• One or two page cover letter describing past research experience, how and why the student became interested in neuropsychology/assessment, a description of specific current ongoing projects in this lab that the student would like to contribute to, and a description of additional specific research or clinical interests in neuropsychology and assessment 
  • Curriculum vitae
  • Unofficial transcript
  • A writing sample (e.g., a paper submitted for a graduate-level course) 
Notification: Students accepted into the lab will be notified by email at the PAU Research Lab Notification date and time.
CURRENT MEMBERS:

Admitted 2017:

Naomi Kaswan (nkaswan@paloaltou.edu) - Naomi graduated from the University of California, Santa Barbara with a Bachelors of Science in Biopsychology, and a minor in Applied Psychology. She is currently a sixth-year PhD student pursuing an emphasis in neuropsychology. Naomi’s interests include neuropsychological assessment and neurorehabilitation. Naomi is primarily involved in the Sport’s Concussion research produced by the BRAIN Lab and serves as the Sport Concussion Lab Manager. Her most recent work has been focused on embedded measures of effort in a youth sports concussion population. Additionally, she is in the process of producing her dissertation, which examines the clinical utility of various embedded validity indicators in pediatric populations.

Admitted 2018:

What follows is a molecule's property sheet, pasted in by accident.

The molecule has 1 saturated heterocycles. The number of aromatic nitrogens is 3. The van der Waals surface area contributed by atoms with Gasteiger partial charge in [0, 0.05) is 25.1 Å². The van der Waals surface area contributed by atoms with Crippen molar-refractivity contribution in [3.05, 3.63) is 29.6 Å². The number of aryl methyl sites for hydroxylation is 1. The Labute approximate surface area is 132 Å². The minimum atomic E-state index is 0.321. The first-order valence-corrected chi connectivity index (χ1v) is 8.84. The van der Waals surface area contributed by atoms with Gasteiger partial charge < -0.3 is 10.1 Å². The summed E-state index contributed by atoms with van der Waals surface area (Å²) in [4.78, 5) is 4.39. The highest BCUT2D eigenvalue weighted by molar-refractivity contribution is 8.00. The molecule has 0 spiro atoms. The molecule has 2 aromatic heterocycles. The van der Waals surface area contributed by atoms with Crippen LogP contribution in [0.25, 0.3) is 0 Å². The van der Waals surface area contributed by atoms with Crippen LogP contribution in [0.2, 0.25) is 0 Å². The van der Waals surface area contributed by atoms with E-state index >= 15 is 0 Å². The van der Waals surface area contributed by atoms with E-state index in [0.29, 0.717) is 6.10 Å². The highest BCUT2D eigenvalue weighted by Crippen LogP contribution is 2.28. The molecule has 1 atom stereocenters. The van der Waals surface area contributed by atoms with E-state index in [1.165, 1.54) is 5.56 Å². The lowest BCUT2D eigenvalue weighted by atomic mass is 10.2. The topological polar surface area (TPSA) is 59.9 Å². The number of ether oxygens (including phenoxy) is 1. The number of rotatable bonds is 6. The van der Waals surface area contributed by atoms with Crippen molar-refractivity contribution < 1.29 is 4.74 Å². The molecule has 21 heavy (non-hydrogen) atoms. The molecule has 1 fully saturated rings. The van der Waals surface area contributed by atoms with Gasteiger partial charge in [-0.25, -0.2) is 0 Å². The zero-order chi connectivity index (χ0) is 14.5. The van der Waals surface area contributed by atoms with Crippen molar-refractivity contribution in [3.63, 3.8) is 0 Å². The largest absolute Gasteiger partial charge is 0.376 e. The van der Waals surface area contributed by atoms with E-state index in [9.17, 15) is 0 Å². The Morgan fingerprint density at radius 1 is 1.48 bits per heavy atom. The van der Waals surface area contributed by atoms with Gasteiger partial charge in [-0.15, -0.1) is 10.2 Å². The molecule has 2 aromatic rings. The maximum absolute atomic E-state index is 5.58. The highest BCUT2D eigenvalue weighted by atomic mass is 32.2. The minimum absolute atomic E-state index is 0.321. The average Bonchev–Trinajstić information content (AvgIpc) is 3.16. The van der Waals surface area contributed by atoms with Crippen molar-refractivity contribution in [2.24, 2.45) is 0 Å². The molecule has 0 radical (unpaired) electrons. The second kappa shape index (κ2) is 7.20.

Ryan Thompson (rthompson@paloaltou.edu) - Ryan graduated from The College of William & Mary with a Master of Education in Counseling and Wake Forest University with Bachelor of Arts in Anthropology. He is a fifth-year PhD candidate in clinical psychology, completing a major area of study in neuropsychology. His dissertation focuses on evaluating the use of pre-established cutoff scores for embedded validity indicators derived from commonly used neuropsychological assessment within a sample of healthy youth athletes. Additionally, he aims to develop a composite validity factor score and investigate the role of current intellectual functioning on pass/fail performance for commonly administered standalone performance validity tests and embedded validity indicators. Within the BRAIN Lab, he has primarily worked on the longitudinal pediatric sport-related concussion research program, but he has also contributed a smaller portion of time to the lab’s projects that study the cognitive effects of chronic cannabis use in adults. He has co-authored several manuscripts on topics ranging from normative intra-individual test score variability, selection criteria for competitive neuropsychology-oriented internship applicants, and the impact of COVID on these selection criteria, in addition to other manuscripts related to traumatic brain injury and cultural neuropsychology. He has presented research on expectancy effects related to neurocognitive performance in chronic cannabis users, the neurocognitive effects of early-onset use of cannabis, and the efficacy of various embedded validity indicators with youth athletes. Currently, he is an extern at the UCSF Memory and Aging Center, supervised by Drs. Joel Kramer and Melanie Stephens, and the Stanford Cognitive Systems and Neuroscience Lab, supervised by Dr. Stacie Warren. He has completed previous externship rotations at the La Clínica Latina and VA Palo Alto Health Care System in the Neuropsychological Assessment and Intervention Clinic. He is an adjunct faculty instructor at PAU and is the current Co-Chair of the National Academy of Neuropsychology’s Student and Postdoctoral Residency Committee and the Student Notebook Editor for the Association for Psychological Science’s Student Caucus. He plans to pursue a career as a board-certified clinical neuropsychologist, researcher, and training director in an academic medical center.